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Chapter Eight - “We Are all humans”: Self-Aware Zombies and Neo-Gothic Posthumanism

Published online by Cambridge University Press:  23 February 2022

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Summary

We are all humans, but some of us are just more mortal than others.

Braidotti (2013, 15)

It has become a sort of primal scene in zombie narratives: the moment of misrecognition, of uncertainty, the moment when a survivor sees the zombie of a lover or child or friend and, refusing to believe that it is dead, approaches and is often consumed. These scenes, whether the survivor falls prey to the undead or is saved by a companion, enact some of the central elements encoded in the figure of the zombie. In fact, in a significant number of zombie narratives, the living protagonists question not only what the zombies are, but who they had been. In almost all zombie stories there is a moment when protagonists look at an approaching horde of the undead and wonder at their loss of individuality. Zombies are, then, fundamentally concerned with interdependent issues of identity, subjectivity and the limits of the human. Or, perhaps more accurately, they make visible a preoccupation with the fundamental uncertainty that shapes and underlies these issues. Zombies unsettle binary structures—alive/dead, human/non-human, even self/other—and straddle the lines in between, disturbing and disrupting categories and systems. In traditional/Romero zombie narratives, the kind in which clearly monstrous, unthinking walking corpses are pitted against a band of living human survivors, the conflict is often articulated as a battle between the human and its other: the dead, the zombie, the undead, the monster. But zombies are not easily or irretrievably other. As Barbara, the protagonist of Night of the Living Dead (1990), says, “They are us. We are them and they are us.” In this sense, many contemporary zombie narratives can be thought of as fundamentally posthuman, embracing the ways in which posthumanism challenges assumptions about the category “human” as definitive and stable. But even in these narratives, as the “primal scene” suggests, this distinction is borne of desperation; the awareness that “humanity” is not, ultimately, a category that cannot be clearly defined.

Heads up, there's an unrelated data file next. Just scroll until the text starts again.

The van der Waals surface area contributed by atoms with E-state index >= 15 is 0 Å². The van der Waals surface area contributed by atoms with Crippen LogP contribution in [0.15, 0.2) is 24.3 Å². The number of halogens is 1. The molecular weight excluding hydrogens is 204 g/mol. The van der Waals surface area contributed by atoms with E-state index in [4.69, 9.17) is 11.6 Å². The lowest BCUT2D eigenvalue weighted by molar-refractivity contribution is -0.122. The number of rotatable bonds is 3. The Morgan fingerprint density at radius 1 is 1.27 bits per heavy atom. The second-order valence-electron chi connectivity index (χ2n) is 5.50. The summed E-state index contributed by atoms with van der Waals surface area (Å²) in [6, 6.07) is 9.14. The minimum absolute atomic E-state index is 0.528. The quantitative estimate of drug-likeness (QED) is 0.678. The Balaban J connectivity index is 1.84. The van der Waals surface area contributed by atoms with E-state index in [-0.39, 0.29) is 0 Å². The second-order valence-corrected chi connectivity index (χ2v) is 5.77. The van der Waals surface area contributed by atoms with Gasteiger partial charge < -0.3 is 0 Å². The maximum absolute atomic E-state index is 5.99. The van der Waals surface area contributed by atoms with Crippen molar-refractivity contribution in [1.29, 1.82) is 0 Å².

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Chapter
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Neo-Gothic Narratives
Illusory Allusions from the Past
, pp. 125 - 140
Publisher: Anthem Press
Print publication year: 2020

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